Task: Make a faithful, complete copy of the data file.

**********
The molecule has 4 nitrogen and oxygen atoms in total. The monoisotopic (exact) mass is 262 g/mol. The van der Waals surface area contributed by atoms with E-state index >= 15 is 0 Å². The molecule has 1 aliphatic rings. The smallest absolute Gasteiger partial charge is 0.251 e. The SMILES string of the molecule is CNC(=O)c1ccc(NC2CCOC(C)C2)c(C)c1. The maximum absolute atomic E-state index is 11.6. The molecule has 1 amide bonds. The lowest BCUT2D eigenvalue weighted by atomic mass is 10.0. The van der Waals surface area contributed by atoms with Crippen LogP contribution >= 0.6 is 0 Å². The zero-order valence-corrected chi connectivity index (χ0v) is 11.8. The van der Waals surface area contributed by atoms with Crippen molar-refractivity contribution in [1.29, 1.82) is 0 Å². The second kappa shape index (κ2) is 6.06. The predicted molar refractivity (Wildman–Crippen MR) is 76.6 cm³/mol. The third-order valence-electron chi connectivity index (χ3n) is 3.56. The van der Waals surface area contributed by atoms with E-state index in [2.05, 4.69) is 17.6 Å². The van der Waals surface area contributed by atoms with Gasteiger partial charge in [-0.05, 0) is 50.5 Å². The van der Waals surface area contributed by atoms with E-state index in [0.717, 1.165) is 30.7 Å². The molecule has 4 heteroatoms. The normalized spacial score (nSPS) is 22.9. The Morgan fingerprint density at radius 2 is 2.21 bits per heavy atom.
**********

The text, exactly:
The molecule has 4 nitrogen and oxygen atoms in total. The monoisotopic (exact) mass is 262 g/mol. The van der Waals surface area contributed by atoms with E-state index >= 15 is 0 Å². The molecule has 1 aliphatic rings. The smallest absolute Gasteiger partial charge is 0.251 e. The SMILES string of the molecule is CNC(=O)c1ccc(NC2CCOC(C)C2)c(C)c1. The maximum absolute atomic E-state index is 11.6. The molecule has 1 amide bonds. The lowest BCUT2D eigenvalue weighted by atomic mass is 10.0. The van der Waals surface area contributed by atoms with Crippen LogP contribution >= 0.6 is 0 Å². The zero-order valence-corrected chi connectivity index (χ0v) is 11.8. The van der Waals surface area contributed by atoms with Crippen molar-refractivity contribution in [1.29, 1.82) is 0 Å². The second kappa shape index (κ2) is 6.06. The predicted molar refractivity (Wildman–Crippen MR) is 76.6 cm³/mol. The third-order valence-electron chi connectivity index (χ3n) is 3.56. The van der Waals surface area contributed by atoms with E-state index in [2.05, 4.69) is 17.6 Å². The van der Waals surface area contributed by atoms with Gasteiger partial charge in [-0.05, 0) is 50.5 Å². The van der Waals surface area contributed by atoms with E-state index in [0.717, 1.165) is 30.7 Å². The molecule has 4 heteroatoms. The normalized spacial score (nSPS) is 22.9. The Morgan fingerprint density at radius 2 is 2.21 bits per heavy atom.